Blog article
See all stories »

Occam’s Razor or Super-String in Post-Trade Processing?

Occam's razor (or Ockham's razor) is a principle from philosophy that presumes that if two explanations for an occurrence are presented, the simpler one is usually better. Another way of saying it is that the more assumptions you have to make, the more unlikely an explanation is. This stands in complete conflict to the more recent theories around Super-String theory or the theory that asserts that our universe is actually part of a multi universe environment and that there might be multiple versions of ourselves.

How does this relate to the Market Infrastructure problems we are trying to solve in the post-trade processing world?

As I mentioned in my previous post, the trade itself can have multiple versions of the same trade throughout the different stages of the trade and with the different participants of the post-trade processing world. What I am saying, is that today, the multi universe version of trades are prolific and seamlessly for a good reason. A trade is generated between two parties, the same trade then gets enriched or depleted in terms of data components every time that new use cases are needed or changed. One example is collateral management, the trade components that are needed are not the same as the trade details that are needed for clearing, reporting or for compression services. These multiple versions of the same trade sound good generally but cause major problems and cost in the post-trade processing world. The amount of reconciliation that is done in the industry due to these separate versions is staggering.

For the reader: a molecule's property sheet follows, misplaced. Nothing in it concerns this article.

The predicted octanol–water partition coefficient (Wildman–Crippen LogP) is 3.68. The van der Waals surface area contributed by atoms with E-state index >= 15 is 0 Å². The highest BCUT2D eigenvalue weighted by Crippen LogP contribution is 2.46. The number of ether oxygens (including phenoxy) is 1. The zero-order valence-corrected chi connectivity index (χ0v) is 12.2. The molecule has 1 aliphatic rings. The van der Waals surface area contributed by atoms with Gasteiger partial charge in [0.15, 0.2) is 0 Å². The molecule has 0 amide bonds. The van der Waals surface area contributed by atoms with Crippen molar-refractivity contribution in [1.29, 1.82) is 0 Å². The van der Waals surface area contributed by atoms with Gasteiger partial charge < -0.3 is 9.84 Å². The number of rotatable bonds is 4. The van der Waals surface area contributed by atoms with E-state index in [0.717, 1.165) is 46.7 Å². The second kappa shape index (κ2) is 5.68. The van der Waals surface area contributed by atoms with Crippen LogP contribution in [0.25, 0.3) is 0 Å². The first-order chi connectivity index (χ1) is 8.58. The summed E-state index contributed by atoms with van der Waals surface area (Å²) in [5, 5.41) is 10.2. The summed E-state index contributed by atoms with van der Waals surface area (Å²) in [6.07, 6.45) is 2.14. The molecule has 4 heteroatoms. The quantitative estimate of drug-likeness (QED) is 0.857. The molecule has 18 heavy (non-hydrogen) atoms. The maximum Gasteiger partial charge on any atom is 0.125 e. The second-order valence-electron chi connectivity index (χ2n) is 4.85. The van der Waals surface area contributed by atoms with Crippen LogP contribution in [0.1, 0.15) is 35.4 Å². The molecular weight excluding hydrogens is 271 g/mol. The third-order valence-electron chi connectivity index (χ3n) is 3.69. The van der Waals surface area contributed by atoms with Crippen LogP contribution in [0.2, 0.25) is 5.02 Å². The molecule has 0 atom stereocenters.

Here is a novel solution (rather simple), let's agree on one version of the trade and use this one “Golden Copy” for all other post-trade purposes. Also, let’s start with the right version by standardizing on the same message types and messaging protocols (such as FIX and FpML). The timing of the immutability of the trade details and the amount of data associated with the trade is crucial, the earliest possible time we can agree (possibly at the time of execution), the better. So, if we can create a full version of the trade details and get most participants in the trade from start to finish to agree on the trade details, we will have less breaks and a lower need for reconciliations.

This sound a lot like what Distributed Ledger technology will provide but…. it will take some time before we can get everyone on this chain to implement one holistic DLT solution.

Can we provide a middle ground immediate solution to provide the same functionality and cost savings before we all implement DLT? Yes!!!

Call me to find out how.

 

a member-uploaded image

Comments: (0)